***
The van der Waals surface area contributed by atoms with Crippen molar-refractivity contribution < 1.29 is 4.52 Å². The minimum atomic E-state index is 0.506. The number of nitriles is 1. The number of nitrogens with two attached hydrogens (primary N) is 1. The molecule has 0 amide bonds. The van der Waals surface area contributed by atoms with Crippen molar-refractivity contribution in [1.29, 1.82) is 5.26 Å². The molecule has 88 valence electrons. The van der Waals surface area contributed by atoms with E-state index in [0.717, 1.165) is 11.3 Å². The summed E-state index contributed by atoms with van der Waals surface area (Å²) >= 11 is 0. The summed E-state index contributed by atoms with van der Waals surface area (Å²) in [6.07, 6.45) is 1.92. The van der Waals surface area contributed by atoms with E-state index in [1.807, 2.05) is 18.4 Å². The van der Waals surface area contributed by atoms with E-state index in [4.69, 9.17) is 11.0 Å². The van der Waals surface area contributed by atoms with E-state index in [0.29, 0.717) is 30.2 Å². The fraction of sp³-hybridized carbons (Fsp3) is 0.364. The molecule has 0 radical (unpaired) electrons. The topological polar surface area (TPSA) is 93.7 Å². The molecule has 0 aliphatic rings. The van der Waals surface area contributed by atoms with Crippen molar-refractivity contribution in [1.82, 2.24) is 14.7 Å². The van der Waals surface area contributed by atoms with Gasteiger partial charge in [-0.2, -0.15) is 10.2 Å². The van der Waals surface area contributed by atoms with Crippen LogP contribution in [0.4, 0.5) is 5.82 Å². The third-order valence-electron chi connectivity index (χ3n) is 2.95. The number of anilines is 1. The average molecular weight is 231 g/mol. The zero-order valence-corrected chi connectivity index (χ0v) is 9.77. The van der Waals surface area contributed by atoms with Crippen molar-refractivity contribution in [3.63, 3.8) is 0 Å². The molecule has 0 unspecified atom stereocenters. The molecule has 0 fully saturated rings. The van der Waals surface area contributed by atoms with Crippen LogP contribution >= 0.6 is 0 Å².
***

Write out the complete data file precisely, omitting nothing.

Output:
The van der Waals surface area contributed by atoms with Crippen molar-refractivity contribution < 1.29 is 4.52 Å². The minimum atomic E-state index is 0.506. The number of nitriles is 1. The number of nitrogens with two attached hydrogens (primary N) is 1. The molecule has 0 amide bonds. The van der Waals surface area contributed by atoms with Crippen molar-refractivity contribution in [1.29, 1.82) is 5.26 Å². The molecule has 88 valence electrons. The van der Waals surface area contributed by atoms with E-state index in [0.717, 1.165) is 11.3 Å². The summed E-state index contributed by atoms with van der Waals surface area (Å²) >= 11 is 0. The summed E-state index contributed by atoms with van der Waals surface area (Å²) in [6.07, 6.45) is 1.92. The van der Waals surface area contributed by atoms with E-state index in [1.807, 2.05) is 18.4 Å². The van der Waals surface area contributed by atoms with E-state index in [4.69, 9.17) is 11.0 Å². The van der Waals surface area contributed by atoms with E-state index in [0.29, 0.717) is 30.2 Å². The fraction of sp³-hybridized carbons (Fsp3) is 0.364. The molecule has 0 radical (unpaired) electrons. The topological polar surface area (TPSA) is 93.7 Å². The molecule has 0 aliphatic rings. The van der Waals surface area contributed by atoms with Crippen molar-refractivity contribution in [1.82, 2.24) is 14.7 Å². The van der Waals surface area contributed by atoms with Gasteiger partial charge in [-0.2, -0.15) is 10.2 Å². The van der Waals surface area contributed by atoms with Crippen LogP contribution in [0.4, 0.5) is 5.82 Å². The third-order valence-electron chi connectivity index (χ3n) is 2.95. The number of anilines is 1. The average molecular weight is 231 g/mol. The zero-order valence-corrected chi connectivity index (χ0v) is 9.77. The van der Waals surface area contributed by atoms with Crippen molar-refractivity contribution in [3.63, 3.8) is 0 Å². The molecule has 0 unspecified atom stereocenters. The molecule has 0 fully saturated rings. The van der Waals surface area contributed by atoms with Crippen LogP contribution >= 0.6 is 0 Å².